In the final installment of the Asian American, Native Hawaiian, and Pacific Islander (AANHPI) Heritage Month blog series, AACTE and Valerie Ooka Pang spoke with Lin Wu, recipient of the 2022 AACTE Outstanding Dissertation Award for “Borderland Teaching of Chinese American Teachers with Mexican American Students: Toward the Development of a Theory,” about his research, experiences in the academy, and insights on the triumphs and challenges of AANHPI educators and students.
Wu, who completed his dissertation for the Ph.D. at the University of Washington-Seattle and currently serves as an assistant professor in the College of Education at Western Oregon University, is the first Asian male to receive the distinguished award. When he began his graduate scholarship in the Deep South, where there is a Black-White racial binary, he says, “I just always felt like I did not belong to either group. I am somewhere in between.” This led Wu to his dissertation research and he asked himself, “What if I’m not alone? What if other Asian American teachers, specifically Chinese American teachers, share a similar experience?”
Wu’s dissertation studied three Chinese American teachers working with 11 Mexican American students in three ethnically diverse urban secondary schools in the Pacific Northwest, a unprolific research topic in the field. “As I was doing a literature review for my dissertation, [most of the research] was on teachers of color working with students of color from the same ethnic or racial group. I don’t know if it is intentional, but I ask myself [why is it] few folks want to discuss crossing ‘minority’ cultural borders in our research?” He reminds scholars of a quote from Toni Morrison that motivated him through this challenge, “If there’s a book that you want to read, but it hasn’t been written yet, then you must write it.”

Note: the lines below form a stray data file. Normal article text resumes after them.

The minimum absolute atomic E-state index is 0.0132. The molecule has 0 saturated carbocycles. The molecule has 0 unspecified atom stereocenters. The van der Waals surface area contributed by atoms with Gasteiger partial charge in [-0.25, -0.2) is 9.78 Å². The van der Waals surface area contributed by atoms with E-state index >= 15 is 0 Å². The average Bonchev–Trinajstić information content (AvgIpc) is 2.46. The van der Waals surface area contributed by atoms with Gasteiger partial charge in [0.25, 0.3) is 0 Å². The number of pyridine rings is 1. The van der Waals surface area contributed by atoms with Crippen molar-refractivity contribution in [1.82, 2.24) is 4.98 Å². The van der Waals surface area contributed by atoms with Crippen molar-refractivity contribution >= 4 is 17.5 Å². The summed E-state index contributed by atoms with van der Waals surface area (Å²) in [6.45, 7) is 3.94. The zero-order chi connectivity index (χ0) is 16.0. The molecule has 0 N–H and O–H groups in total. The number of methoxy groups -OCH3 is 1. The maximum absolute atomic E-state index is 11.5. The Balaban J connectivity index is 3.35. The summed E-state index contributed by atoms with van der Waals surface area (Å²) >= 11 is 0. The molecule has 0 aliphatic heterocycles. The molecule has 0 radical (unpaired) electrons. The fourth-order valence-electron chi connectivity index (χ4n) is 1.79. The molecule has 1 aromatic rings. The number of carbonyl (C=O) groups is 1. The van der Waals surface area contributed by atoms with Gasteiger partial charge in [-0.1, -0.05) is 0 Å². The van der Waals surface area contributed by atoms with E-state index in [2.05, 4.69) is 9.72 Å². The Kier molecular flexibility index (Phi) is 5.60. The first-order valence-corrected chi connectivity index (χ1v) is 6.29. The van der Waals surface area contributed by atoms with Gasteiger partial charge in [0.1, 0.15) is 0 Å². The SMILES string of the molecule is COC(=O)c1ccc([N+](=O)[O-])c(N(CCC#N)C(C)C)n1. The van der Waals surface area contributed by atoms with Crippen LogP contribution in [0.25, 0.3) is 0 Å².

In his acceptance speech at AACTE’s 2022 Annual Meeting, Wu reminded the audience of the anniversary of the deadly shooting in Atlanta that killed eight people, six of whom were working-class Asian women. We join Wu in asking members to remember their lives and say their names: Hyun Jung Grant, Soon Chung Park, Suncha Kim, Yong Ae Yue, Xiaojie Tan and Daoyou Feng.
To create a more just society for AANHPI communities, all teachers must represent and validate the prolific histories and multi-dimensional identities of AANHPI students. This need was encapsulated perfectly in advice Wu received from Gloria Ladson-Billings about his job as a teacher educator, “It is not about you.” He elaborates, “[she said] I am not invalidating your struggles. Your struggles are real …. However, when your daughter goes to school, she will have to learn to navigate this world in a way that does not see her fully. So, your job is to make sure that the teachers and adults who will work with her one day will not do that.” We agree that all teacher education faculty share responsibility to ensure all preservice teachers are prepared to see students for who they fully are.
Wu’s Doctoral Experience
In addition to improving AANHPI inclusive curriculum and pedagogical standards, we know that representation matters. There is a lack of male teachers of color in the United States, AANHPI included. Wu reflected on his experiences as a doctoral student and recommended that programs be more intentional in providing financial support to Asians and Asian Americans, a barrier he faced in funding his education partially due to the model minority belief. This and other themes raised in Wu’s experiences resemble barriers to becoming a teacher found in AACTE’s Black and Hispanic/Latino Male Teacher NIC, including feelings of isolation, lacking familial and academic resources as a first-generation college student, family caretaker expectations, needing to work to support oneself while studying, and racial and gender stereotypes.